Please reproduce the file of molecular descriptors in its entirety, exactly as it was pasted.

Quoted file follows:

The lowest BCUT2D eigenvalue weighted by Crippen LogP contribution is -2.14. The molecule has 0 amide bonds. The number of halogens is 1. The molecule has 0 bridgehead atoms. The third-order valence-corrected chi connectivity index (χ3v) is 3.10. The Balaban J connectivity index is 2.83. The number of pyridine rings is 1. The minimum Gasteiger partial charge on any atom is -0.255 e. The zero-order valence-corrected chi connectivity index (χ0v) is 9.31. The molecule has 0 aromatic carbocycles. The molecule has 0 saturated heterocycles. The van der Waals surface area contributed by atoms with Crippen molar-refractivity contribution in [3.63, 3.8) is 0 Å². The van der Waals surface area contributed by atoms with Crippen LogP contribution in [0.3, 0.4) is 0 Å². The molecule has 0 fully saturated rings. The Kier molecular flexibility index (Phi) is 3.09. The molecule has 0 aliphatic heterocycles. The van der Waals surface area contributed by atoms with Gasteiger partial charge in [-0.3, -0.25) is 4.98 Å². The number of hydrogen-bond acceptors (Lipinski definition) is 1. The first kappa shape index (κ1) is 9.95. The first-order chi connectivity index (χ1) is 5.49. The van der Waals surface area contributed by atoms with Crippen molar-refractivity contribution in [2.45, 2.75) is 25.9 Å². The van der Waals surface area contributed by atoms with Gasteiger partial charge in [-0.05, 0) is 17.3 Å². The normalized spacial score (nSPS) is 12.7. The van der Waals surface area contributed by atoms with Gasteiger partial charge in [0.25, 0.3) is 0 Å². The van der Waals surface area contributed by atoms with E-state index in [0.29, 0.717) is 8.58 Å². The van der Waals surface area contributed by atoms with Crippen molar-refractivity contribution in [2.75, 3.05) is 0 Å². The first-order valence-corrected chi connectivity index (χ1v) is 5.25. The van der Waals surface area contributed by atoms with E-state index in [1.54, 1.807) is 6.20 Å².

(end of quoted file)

The lowest BCUT2D eigenvalue weighted by Crippen LogP contribution is -2.14. The molecule has 0 amide bonds. The number of halogens is 1. The molecule has 0 bridgehead atoms. The third-order valence-corrected chi connectivity index (χ3v) is 3.10. The Balaban J connectivity index is 2.83. The number of pyridine rings is 1. The minimum Gasteiger partial charge on any atom is -0.255 e. The zero-order valence-corrected chi connectivity index (χ0v) is 9.31. The molecule has 0 aromatic carbocycles. The molecule has 0 saturated heterocycles. The van der Waals surface area contributed by atoms with Crippen molar-refractivity contribution in [3.63, 3.8) is 0 Å². The van der Waals surface area contributed by atoms with Crippen LogP contribution in [0.3, 0.4) is 0 Å². The molecule has 0 fully saturated rings. The Kier molecular flexibility index (Phi) is 3.09. The molecule has 0 aliphatic heterocycles. The van der Waals surface area contributed by atoms with Gasteiger partial charge in [-0.3, -0.25) is 4.98 Å². The number of hydrogen-bond acceptors (Lipinski definition) is 1. The first kappa shape index (κ1) is 9.95. The first-order chi connectivity index (χ1) is 5.49. The van der Waals surface area contributed by atoms with Crippen molar-refractivity contribution in [2.45, 2.75) is 25.9 Å². The van der Waals surface area contributed by atoms with Gasteiger partial charge in [-0.05, 0) is 17.3 Å². The normalized spacial score (nSPS) is 12.7. The van der Waals surface area contributed by atoms with Gasteiger partial charge in [0.25, 0.3) is 0 Å². The van der Waals surface area contributed by atoms with E-state index in [0.29, 0.717) is 8.58 Å². The van der Waals surface area contributed by atoms with Crippen molar-refractivity contribution in [2.75, 3.05) is 0 Å². The first-order valence-corrected chi connectivity index (χ1v) is 5.25. The van der Waals surface area contributed by atoms with E-state index in [1.54, 1.807) is 6.20 Å².